I read a book about typography

William Caslon's sample sheet

I’m a graphic designer by day, so typography (among other things) has always interested me. (I’m a “technical writer” by degree, but I can fit all the “technical writing” I’ve done in any professional capacity on a quark. I haven’t done any.) I just finished “reading” Robert Bringhurst’s The Elements of Typographic Style, 4.3 Edition, and…wow.

I knew a handful about typography. I thought I did, anyway, until I dug into Bringhurst’s book! Most of what I thought I knew is the remains of a few courses I took more than two decades ago. Now, I know the difference between abrupt or adnate serifs, ball and lachrymal terminals, rationalist and humanist axes, etc. Concisely stated, I know less than a handful about typography!

Beneath the Vault of Stars (BVS) is set in Adobe Caslon Pro1, a reasonably faithful reproduction of William Caslon‘s originals by Carol Twombly. But typography is more than just the face and weight of a particular body of glyphs. To that end, I spent the last couple of weeks re-setting BVS—still in Adobe Caslon Pro. Now, however, it’s set at 12/15×25p6 (12 point type, 3 points of leading [12 +3 = 15], and a column width of 25 picas 6 points).

So what, right? Fair question! When done well, I think typography should be “invisible.” The reader shouldn’t have to spend “clock cycles” accommodating poorly set copy; bad typography requires more work to parse. I’d like to think BVS has always been typographically accessible, but future iterations should be even more so. (They’ll also be a few pages longer because of other design decisions, but it’s the same story!)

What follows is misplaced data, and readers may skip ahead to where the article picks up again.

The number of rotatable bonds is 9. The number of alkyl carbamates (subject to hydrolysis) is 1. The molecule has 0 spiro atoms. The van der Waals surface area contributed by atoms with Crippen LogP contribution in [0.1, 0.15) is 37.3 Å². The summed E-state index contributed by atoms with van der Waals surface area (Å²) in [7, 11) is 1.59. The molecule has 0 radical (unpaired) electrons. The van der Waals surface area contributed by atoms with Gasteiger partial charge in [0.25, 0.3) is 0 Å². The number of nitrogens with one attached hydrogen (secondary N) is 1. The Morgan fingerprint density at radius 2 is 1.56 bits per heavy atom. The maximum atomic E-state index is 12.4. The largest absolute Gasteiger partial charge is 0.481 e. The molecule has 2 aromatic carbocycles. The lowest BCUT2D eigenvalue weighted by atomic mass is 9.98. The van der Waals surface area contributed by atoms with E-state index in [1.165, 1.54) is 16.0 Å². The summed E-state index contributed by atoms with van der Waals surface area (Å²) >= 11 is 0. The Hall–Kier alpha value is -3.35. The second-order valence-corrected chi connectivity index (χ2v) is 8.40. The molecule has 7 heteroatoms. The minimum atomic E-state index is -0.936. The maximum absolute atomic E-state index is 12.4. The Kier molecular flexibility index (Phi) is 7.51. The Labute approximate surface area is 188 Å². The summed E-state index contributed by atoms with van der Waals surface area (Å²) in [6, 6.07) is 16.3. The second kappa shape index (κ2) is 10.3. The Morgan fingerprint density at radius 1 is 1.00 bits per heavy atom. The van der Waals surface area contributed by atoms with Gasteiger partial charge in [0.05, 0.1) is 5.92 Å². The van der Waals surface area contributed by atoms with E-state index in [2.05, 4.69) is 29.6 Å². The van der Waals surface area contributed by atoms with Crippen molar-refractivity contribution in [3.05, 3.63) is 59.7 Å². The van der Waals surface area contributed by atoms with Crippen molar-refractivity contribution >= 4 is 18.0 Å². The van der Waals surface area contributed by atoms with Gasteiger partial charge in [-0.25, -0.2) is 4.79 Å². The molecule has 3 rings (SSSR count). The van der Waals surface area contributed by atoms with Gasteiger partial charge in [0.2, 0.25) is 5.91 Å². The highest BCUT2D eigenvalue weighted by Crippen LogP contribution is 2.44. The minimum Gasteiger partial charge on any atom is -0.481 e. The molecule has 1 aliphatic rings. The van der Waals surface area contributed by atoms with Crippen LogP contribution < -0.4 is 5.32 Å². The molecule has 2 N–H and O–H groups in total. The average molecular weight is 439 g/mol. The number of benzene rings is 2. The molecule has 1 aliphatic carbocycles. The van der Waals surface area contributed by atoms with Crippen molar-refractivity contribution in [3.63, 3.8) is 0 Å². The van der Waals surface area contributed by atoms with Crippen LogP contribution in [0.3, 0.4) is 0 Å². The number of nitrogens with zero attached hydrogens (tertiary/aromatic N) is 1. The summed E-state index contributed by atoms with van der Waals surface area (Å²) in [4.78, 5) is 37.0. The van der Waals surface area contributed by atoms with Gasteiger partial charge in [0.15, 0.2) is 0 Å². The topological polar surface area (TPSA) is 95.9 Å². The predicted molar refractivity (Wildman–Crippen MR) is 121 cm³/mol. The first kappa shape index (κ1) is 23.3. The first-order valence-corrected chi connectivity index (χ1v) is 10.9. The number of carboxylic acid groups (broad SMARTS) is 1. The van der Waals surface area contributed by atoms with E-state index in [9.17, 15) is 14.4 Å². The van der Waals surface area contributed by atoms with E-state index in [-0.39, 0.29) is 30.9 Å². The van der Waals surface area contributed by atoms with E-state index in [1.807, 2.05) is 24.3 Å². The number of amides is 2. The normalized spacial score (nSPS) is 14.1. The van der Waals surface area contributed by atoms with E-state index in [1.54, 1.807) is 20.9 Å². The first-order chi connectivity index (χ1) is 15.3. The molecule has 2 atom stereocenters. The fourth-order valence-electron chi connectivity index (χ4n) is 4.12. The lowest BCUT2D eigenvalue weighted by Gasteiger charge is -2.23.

Some things I’ve learned about Adobe InDesign

Typography also takes into account page shape and size, margins, gutters, etc. I kept things “FL&R” (flush-left and -right; that is, justified), but I didn’t know InDesign offered greater control than that! It does! Instead of the default justification tweaks, now I’m granting a subtle degree of character spacing within words, as well as glyph resizing. These adjustments help prevent rivers from running through the text, but nothing’s perfect. And to help gauge how effectively justification is working (from a computer’s perspective, at least), InDesign provides a progressively darker highlight on lines that could use some work. Here’s a screen shot from Chapter XV:

Adobe InDesign screen shot
Chapter XV screen shot with justification issues highlighted.

Above, you see that single yellow line. Because it’s the first line in a drop-capped paragraph, and because I’m using some of my made-up words (names), there’s not much to do except deal with it. I did a reasonable job (I think!) taming things down overall, so I’m not worried about the few remaining bits of yellow. You’ll also notice I have hidden characters turned on (non printing elements like carriage returns, spaces, story ends, etc.), as well as my baseline grid, guides, and margins. (None of this shows up in the final printed page, but it’s useful during the typesetting stage.)

Anyway, that’s one reason why I haven’t posted anything recently. I can’t remember if I already said so, but I have the outline for the last three-and-one-half chapters of Between the Lion and the Wolf typed up: it’s just a matter of making time to pound ’em out! Then I can start editing in earnest and all the other stuff that goes along with that! At least the typography is taken care of!

  1. The featured image for this post is from Caslon’s sample sheet.
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